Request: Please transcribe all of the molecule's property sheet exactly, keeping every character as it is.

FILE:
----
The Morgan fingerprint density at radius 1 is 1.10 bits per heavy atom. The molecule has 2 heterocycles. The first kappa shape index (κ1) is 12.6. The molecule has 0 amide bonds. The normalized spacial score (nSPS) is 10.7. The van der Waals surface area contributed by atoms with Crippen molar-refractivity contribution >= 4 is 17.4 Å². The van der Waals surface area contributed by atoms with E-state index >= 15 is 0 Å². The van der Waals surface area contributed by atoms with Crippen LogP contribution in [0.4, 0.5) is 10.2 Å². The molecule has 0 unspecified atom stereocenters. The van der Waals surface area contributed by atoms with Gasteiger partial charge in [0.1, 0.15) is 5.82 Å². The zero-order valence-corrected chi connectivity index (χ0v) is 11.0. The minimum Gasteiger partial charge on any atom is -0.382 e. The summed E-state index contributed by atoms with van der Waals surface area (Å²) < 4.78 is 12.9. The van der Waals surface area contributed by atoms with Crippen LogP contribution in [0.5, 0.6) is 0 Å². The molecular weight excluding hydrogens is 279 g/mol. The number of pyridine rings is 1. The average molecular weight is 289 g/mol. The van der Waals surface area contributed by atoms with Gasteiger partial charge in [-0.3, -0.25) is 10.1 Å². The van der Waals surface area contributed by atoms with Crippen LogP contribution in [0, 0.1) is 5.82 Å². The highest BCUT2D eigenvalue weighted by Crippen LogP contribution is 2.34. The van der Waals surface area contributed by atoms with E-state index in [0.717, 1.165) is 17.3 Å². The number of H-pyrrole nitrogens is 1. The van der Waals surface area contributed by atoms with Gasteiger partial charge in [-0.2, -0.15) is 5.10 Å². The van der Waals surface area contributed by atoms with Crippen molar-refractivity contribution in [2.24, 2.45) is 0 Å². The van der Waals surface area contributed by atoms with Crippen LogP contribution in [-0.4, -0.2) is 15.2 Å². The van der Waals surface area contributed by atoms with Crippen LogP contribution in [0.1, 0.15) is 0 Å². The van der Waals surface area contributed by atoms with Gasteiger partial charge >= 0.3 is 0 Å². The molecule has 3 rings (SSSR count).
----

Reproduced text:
The Morgan fingerprint density at radius 1 is 1.10 bits per heavy atom. The molecule has 2 heterocycles. The first kappa shape index (κ1) is 12.6. The molecule has 0 amide bonds. The normalized spacial score (nSPS) is 10.7. The van der Waals surface area contributed by atoms with Crippen molar-refractivity contribution >= 4 is 17.4 Å². The van der Waals surface area contributed by atoms with E-state index >= 15 is 0 Å². The van der Waals surface area contributed by atoms with Crippen LogP contribution in [0.4, 0.5) is 10.2 Å². The molecule has 0 unspecified atom stereocenters. The van der Waals surface area contributed by atoms with Gasteiger partial charge in [0.1, 0.15) is 5.82 Å². The zero-order valence-corrected chi connectivity index (χ0v) is 11.0. The minimum Gasteiger partial charge on any atom is -0.382 e. The summed E-state index contributed by atoms with van der Waals surface area (Å²) < 4.78 is 12.9. The van der Waals surface area contributed by atoms with Crippen LogP contribution in [0.5, 0.6) is 0 Å². The molecular weight excluding hydrogens is 279 g/mol. The number of pyridine rings is 1. The average molecular weight is 289 g/mol. The van der Waals surface area contributed by atoms with Gasteiger partial charge in [-0.3, -0.25) is 10.1 Å². The van der Waals surface area contributed by atoms with Crippen LogP contribution in [0, 0.1) is 5.82 Å². The highest BCUT2D eigenvalue weighted by Crippen LogP contribution is 2.34. The van der Waals surface area contributed by atoms with E-state index in [0.717, 1.165) is 17.3 Å². The number of H-pyrrole nitrogens is 1. The van der Waals surface area contributed by atoms with Gasteiger partial charge in [-0.2, -0.15) is 5.10 Å². The van der Waals surface area contributed by atoms with Crippen molar-refractivity contribution in [2.24, 2.45) is 0 Å². The van der Waals surface area contributed by atoms with Crippen LogP contribution in [-0.4, -0.2) is 15.2 Å². The van der Waals surface area contributed by atoms with Crippen LogP contribution in [0.1, 0.15) is 0 Å². The van der Waals surface area contributed by atoms with Gasteiger partial charge >= 0.3 is 0 Å². The molecule has 3 rings (SSSR count).